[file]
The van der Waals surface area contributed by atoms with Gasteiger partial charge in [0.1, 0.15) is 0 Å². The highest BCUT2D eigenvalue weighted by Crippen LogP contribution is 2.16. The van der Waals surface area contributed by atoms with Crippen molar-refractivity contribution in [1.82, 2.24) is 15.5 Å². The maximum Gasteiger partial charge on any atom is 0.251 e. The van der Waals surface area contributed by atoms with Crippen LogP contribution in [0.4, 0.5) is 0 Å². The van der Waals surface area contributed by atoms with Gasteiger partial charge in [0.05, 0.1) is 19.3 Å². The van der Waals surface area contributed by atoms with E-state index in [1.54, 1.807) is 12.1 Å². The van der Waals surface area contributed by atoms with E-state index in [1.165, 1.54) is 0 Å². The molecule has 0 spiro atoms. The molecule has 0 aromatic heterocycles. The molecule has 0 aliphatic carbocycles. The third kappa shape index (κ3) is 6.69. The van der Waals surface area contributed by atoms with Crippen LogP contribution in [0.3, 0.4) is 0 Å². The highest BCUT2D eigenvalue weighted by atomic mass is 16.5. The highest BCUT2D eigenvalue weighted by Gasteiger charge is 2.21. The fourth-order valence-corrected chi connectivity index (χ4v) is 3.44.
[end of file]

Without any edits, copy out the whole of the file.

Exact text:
The van der Waals surface area contributed by atoms with Gasteiger partial charge in [0.1, 0.15) is 0 Å². The highest BCUT2D eigenvalue weighted by Crippen LogP contribution is 2.16. The van der Waals surface area contributed by atoms with Crippen molar-refractivity contribution in [1.82, 2.24) is 15.5 Å². The maximum Gasteiger partial charge on any atom is 0.251 e. The van der Waals surface area contributed by atoms with Crippen LogP contribution in [0.4, 0.5) is 0 Å². The van der Waals surface area contributed by atoms with Gasteiger partial charge in [0.05, 0.1) is 19.3 Å². The van der Waals surface area contributed by atoms with E-state index in [1.54, 1.807) is 12.1 Å². The van der Waals surface area contributed by atoms with E-state index in [1.165, 1.54) is 0 Å². The molecule has 0 spiro atoms. The molecule has 0 aromatic heterocycles. The molecule has 0 aliphatic carbocycles. The third kappa shape index (κ3) is 6.69. The van der Waals surface area contributed by atoms with Crippen LogP contribution in [0.3, 0.4) is 0 Å². The highest BCUT2D eigenvalue weighted by atomic mass is 16.5. The highest BCUT2D eigenvalue weighted by Gasteiger charge is 2.21. The fourth-order valence-corrected chi connectivity index (χ4v) is 3.44.